SELECTING SCHOOL DESIGN PROFESSIONALS
Information on hiring, contracting, and working with design professionals on school facility projects, including architects, landscape architects, and educational facilities planners.
References to Books and Other Media
How Do I Select an IAQ Consultant?
(State of California Indoor Air Quality Program, Richmond , 2009)
Briefly describes desirable qualifications for an indoor air quality consultant. These include experience, assessing a proposal, building knowledge, and reputation. 1p.
Planning Educational Facilities: What Educators Need to Know.
(Rowman & Littlefied, Lanham, MD , 2009)
Provides a detailed discussion of the processes involved in planning a school building, from a discussion on how to organize the local staff to the final evaluation of the building. Individual chapters address planning, educational program development, evaluation of existing facilities, enrollment projection, financial planning, development of the capital improvement program, development of educational specifications, site selection and acquisition, federal regulations, architect selection and employment, project management, commissioning, post-occupancy evaluation, technology integration, and green schools. 332p.
Referral List of Architects with Child Care Facilities Development Experience in California.
(Building Child Care Project, CA, Sep 2008)
The list is divided into three regions: Northern California, Central California, and Southern California, and by county within each region. Architects generally will work outside their county, and many work on projects statewide. 37p.
Request for Designer Services (RFS).
(Massachusetts School Building Authority, Boston , Jul 09, 2008)
Invites submissions from design professionals for services designing a model high school that might be adapted and re-used by other districts. The program seeks to pre-qualify the designer of each selected model school. The Massachusetts School Building Authority, in collaboration with school districts participating in the pilot program, would select one of the pre-qualified model schools and its designer through a separate, competitive process and the school district would enter into a contract with the selected designer. The designer of the selected model school would adapt the design to a suitable site within the school district and tailor the design to the required design enrollment and programmatic needs of the district. The goal is to minimize redesign of the selected model school and maximize the value of an existing proven design. 42p.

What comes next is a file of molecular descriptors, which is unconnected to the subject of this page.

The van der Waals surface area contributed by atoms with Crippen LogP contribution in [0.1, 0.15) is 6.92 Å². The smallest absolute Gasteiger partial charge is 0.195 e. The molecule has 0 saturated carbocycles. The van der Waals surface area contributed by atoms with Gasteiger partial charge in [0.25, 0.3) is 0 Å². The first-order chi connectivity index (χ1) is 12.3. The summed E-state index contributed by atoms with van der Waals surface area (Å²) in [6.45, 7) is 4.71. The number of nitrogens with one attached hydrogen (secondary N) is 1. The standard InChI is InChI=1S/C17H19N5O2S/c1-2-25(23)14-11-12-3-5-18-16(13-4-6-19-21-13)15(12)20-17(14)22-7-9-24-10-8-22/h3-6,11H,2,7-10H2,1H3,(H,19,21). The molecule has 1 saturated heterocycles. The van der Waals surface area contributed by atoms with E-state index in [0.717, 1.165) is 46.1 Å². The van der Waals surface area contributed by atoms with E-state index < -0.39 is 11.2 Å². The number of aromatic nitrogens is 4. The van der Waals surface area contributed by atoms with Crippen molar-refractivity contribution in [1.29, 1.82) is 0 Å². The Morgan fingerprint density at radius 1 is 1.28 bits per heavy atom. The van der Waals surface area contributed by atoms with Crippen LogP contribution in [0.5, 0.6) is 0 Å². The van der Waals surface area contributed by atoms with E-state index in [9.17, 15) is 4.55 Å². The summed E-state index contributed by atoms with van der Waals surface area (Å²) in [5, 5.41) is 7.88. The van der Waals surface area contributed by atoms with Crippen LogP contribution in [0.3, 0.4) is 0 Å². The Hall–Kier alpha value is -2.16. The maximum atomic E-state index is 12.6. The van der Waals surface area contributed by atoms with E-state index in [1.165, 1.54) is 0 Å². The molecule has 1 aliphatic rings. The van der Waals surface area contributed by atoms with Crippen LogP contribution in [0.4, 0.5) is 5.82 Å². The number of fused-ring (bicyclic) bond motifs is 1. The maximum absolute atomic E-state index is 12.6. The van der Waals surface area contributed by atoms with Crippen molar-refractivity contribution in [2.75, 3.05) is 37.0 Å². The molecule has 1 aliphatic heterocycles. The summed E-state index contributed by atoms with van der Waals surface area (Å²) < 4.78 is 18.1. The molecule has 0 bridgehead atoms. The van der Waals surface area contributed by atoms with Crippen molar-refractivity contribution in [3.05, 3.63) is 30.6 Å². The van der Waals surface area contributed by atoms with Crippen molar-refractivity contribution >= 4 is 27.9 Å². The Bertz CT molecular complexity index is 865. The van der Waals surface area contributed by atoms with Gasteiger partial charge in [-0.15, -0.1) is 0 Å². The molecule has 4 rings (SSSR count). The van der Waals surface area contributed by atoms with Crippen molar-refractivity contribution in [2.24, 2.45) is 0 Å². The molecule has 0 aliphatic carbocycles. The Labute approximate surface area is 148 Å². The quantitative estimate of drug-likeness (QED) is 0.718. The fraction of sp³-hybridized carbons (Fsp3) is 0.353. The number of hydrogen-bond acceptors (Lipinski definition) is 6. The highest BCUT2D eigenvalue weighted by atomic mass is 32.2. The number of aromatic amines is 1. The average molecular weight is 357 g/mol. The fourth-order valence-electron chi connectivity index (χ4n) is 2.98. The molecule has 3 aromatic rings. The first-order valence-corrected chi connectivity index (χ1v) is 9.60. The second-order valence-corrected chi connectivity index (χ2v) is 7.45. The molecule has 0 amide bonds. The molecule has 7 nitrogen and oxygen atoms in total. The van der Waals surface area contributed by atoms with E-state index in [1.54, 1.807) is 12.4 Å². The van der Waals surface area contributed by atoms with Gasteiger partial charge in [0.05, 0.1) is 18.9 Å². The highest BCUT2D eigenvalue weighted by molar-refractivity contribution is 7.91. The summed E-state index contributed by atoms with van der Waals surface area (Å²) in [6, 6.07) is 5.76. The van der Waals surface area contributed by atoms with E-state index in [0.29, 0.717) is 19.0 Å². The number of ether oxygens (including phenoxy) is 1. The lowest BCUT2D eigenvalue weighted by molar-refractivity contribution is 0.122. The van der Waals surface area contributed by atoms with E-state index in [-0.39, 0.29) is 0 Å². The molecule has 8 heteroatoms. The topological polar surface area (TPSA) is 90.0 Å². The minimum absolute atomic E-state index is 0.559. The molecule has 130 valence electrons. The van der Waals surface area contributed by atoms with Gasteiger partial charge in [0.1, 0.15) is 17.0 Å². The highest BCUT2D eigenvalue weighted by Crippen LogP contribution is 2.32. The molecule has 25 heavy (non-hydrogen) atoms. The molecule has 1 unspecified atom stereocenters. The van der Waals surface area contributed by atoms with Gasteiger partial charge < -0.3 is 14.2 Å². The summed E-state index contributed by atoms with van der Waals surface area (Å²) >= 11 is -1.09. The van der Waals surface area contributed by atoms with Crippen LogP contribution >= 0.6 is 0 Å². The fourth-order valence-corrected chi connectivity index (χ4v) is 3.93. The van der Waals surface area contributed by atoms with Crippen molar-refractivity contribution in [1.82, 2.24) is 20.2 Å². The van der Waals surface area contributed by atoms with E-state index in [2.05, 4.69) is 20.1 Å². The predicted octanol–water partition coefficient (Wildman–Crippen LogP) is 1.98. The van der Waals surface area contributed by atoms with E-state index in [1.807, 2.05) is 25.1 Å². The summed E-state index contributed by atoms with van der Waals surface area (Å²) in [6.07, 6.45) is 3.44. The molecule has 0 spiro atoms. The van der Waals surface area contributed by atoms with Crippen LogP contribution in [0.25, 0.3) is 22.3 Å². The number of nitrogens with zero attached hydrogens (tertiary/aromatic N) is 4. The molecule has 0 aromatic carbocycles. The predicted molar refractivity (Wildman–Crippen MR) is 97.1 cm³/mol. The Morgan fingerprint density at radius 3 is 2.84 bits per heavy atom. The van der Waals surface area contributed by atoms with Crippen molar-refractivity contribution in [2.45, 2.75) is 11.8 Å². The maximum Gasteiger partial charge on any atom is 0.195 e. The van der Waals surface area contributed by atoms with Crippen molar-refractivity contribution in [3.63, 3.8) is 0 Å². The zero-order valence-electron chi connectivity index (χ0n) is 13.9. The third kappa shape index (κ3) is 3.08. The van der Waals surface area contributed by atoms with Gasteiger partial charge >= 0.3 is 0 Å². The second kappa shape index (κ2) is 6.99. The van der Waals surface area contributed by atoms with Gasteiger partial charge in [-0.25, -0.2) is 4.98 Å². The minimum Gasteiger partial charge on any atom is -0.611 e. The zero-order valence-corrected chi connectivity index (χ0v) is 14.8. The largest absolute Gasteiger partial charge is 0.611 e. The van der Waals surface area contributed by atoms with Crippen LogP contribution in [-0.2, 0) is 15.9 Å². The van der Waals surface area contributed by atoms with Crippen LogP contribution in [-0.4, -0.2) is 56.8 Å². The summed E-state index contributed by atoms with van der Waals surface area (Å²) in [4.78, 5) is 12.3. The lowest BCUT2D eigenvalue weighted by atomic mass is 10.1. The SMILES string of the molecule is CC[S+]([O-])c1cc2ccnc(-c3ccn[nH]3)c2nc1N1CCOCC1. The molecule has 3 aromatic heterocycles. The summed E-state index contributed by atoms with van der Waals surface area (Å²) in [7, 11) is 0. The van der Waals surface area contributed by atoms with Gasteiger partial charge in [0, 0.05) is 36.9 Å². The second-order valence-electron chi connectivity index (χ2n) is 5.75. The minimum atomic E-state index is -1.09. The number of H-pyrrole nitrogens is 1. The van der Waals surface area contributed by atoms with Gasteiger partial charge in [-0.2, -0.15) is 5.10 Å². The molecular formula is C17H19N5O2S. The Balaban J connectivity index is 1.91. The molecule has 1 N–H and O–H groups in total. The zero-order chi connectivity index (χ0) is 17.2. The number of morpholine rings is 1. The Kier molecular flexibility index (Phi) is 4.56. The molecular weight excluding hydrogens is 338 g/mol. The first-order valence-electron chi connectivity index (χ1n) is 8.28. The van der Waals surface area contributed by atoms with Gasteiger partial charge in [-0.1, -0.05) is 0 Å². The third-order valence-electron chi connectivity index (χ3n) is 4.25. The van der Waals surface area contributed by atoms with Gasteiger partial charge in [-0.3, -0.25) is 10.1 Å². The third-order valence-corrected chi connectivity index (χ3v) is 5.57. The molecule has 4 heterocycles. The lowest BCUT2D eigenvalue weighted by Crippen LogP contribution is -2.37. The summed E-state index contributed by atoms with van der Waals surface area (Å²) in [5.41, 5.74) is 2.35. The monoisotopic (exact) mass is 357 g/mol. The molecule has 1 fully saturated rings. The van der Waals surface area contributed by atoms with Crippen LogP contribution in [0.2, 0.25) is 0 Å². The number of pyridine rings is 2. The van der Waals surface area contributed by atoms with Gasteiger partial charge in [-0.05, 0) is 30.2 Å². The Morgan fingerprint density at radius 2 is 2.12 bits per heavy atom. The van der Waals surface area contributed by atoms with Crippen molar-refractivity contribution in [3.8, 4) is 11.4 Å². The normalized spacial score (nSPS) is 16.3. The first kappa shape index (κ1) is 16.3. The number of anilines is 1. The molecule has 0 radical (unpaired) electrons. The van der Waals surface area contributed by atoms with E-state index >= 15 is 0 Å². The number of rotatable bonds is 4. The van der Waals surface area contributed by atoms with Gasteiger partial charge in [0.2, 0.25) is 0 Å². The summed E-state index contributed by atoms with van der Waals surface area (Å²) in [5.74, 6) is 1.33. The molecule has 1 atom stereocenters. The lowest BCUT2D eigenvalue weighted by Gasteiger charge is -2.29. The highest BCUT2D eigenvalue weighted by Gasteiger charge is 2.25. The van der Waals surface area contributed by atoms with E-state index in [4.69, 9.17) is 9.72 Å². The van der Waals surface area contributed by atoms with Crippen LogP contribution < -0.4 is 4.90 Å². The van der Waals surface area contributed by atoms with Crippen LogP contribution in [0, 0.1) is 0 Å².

Construction and Modernization: Information to Assist School Districts in Addressing Construction and Modernization Needs.
(San Mateo County Office of Education, California , 2008)
Advises local school districts on how to manage construction projects. Topics covered include district leadership and staffing, procedures for selecting professional design consultants and firms, contracts, master planning, and project delivery programs. 17p.
Building Schools for the Future: The Role of a Design Champion.
(Commission on Architecture and the Built Environment, London, United Kingdom , 2007)
Outlines the qualities and duties of a person designated in a school building project to lead and coordinate efforts toward good design. A step by-step response guide for key points in the building process is included. 6p.
Using Landscape Architects for Your Facility.
(SchoolFacilities.com, Orange, CA , Mar 07, 2006)
Discusses the benefits of hiring professional landscape architects for school facilities. 1p.
Consumer’s Guide to Hiring an Architect.
(California Architects Board, Feb 2006)
This publication describes what kind of projects require a licensed architect, finding and selecting an architect, and items to be included in a contract between a client and an architect. 21p.
Selection Criteria of the Building Systems Functional Performance Assurance Engineer.
(Duval County Public Schools, Jacksonville, FL , Jan 2006)
Presents the Duval County Public Schools' selection criteria for the building systems functional performance assurance engineer, including types of selection, standard qualifying data and forms, and specific screening and selection procedures. 26p.
CEFPI Consultants Directory.
(Council of Educational Facility Planners, International, Scottsdale, AZ , 2006)